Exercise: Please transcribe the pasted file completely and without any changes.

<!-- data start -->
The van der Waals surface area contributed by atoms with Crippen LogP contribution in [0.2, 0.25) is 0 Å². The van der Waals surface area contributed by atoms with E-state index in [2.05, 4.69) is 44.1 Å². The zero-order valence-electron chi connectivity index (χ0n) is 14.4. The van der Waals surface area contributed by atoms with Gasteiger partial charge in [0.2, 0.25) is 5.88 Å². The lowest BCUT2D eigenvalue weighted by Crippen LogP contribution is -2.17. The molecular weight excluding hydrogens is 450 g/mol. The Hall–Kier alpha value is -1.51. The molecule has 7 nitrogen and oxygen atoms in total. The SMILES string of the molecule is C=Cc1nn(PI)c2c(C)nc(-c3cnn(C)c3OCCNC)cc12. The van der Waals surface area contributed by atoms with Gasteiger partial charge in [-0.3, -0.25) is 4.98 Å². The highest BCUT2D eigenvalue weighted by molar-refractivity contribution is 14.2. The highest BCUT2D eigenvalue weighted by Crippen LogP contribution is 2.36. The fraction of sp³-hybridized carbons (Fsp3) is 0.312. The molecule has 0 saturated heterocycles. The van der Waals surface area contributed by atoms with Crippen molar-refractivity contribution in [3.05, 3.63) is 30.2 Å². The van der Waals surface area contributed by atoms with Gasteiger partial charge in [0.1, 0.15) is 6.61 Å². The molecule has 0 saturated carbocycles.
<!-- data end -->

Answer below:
The van der Waals surface area contributed by atoms with Crippen LogP contribution in [0.2, 0.25) is 0 Å². The van der Waals surface area contributed by atoms with E-state index in [2.05, 4.69) is 44.1 Å². The zero-order valence-electron chi connectivity index (χ0n) is 14.4. The van der Waals surface area contributed by atoms with Gasteiger partial charge in [0.2, 0.25) is 5.88 Å². The lowest BCUT2D eigenvalue weighted by Crippen LogP contribution is -2.17. The molecular weight excluding hydrogens is 450 g/mol. The Hall–Kier alpha value is -1.51. The molecule has 7 nitrogen and oxygen atoms in total. The SMILES string of the molecule is C=Cc1nn(PI)c2c(C)nc(-c3cnn(C)c3OCCNC)cc12. The van der Waals surface area contributed by atoms with Gasteiger partial charge in [-0.3, -0.25) is 4.98 Å². The highest BCUT2D eigenvalue weighted by molar-refractivity contribution is 14.2. The highest BCUT2D eigenvalue weighted by Crippen LogP contribution is 2.36. The fraction of sp³-hybridized carbons (Fsp3) is 0.312. The molecule has 0 saturated heterocycles. The van der Waals surface area contributed by atoms with Crippen molar-refractivity contribution in [3.05, 3.63) is 30.2 Å². The van der Waals surface area contributed by atoms with Gasteiger partial charge in [0.1, 0.15) is 6.61 Å². The molecule has 0 saturated carbocycles.